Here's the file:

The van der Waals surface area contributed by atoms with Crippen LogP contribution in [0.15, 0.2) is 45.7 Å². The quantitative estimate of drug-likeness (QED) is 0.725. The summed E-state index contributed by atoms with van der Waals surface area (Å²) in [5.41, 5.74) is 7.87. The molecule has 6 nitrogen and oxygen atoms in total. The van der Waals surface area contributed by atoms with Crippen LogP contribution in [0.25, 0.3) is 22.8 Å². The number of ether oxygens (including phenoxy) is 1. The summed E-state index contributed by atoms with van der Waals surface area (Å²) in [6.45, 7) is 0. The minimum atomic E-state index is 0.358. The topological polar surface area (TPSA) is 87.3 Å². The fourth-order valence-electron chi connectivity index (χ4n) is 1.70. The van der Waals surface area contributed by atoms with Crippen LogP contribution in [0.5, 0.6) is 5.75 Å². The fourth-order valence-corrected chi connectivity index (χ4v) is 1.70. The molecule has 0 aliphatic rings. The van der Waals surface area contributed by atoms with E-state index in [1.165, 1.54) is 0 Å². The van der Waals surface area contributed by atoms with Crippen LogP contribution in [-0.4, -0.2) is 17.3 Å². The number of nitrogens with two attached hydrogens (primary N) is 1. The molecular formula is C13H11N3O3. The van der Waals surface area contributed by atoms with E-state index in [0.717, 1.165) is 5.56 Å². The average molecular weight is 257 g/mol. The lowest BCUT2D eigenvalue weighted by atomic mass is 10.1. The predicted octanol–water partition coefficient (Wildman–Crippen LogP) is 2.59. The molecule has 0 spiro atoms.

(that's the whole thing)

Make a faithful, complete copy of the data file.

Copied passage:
The van der Waals surface area contributed by atoms with Crippen LogP contribution in [0.15, 0.2) is 45.7 Å². The quantitative estimate of drug-likeness (QED) is 0.725. The summed E-state index contributed by atoms with van der Waals surface area (Å²) in [5.41, 5.74) is 7.87. The molecule has 6 nitrogen and oxygen atoms in total. The van der Waals surface area contributed by atoms with Crippen LogP contribution in [0.25, 0.3) is 22.8 Å². The number of ether oxygens (including phenoxy) is 1. The summed E-state index contributed by atoms with van der Waals surface area (Å²) in [6.45, 7) is 0. The minimum atomic E-state index is 0.358. The topological polar surface area (TPSA) is 87.3 Å². The fourth-order valence-electron chi connectivity index (χ4n) is 1.70. The van der Waals surface area contributed by atoms with Crippen LogP contribution in [0.5, 0.6) is 5.75 Å². The fourth-order valence-corrected chi connectivity index (χ4v) is 1.70. The molecule has 0 aliphatic rings. The van der Waals surface area contributed by atoms with E-state index in [1.165, 1.54) is 0 Å². The van der Waals surface area contributed by atoms with Crippen LogP contribution in [-0.4, -0.2) is 17.3 Å². The number of nitrogens with two attached hydrogens (primary N) is 1. The molecular formula is C13H11N3O3. The van der Waals surface area contributed by atoms with E-state index in [0.717, 1.165) is 5.56 Å². The average molecular weight is 257 g/mol. The lowest BCUT2D eigenvalue weighted by atomic mass is 10.1. The predicted octanol–water partition coefficient (Wildman–Crippen LogP) is 2.59. The molecule has 0 spiro atoms.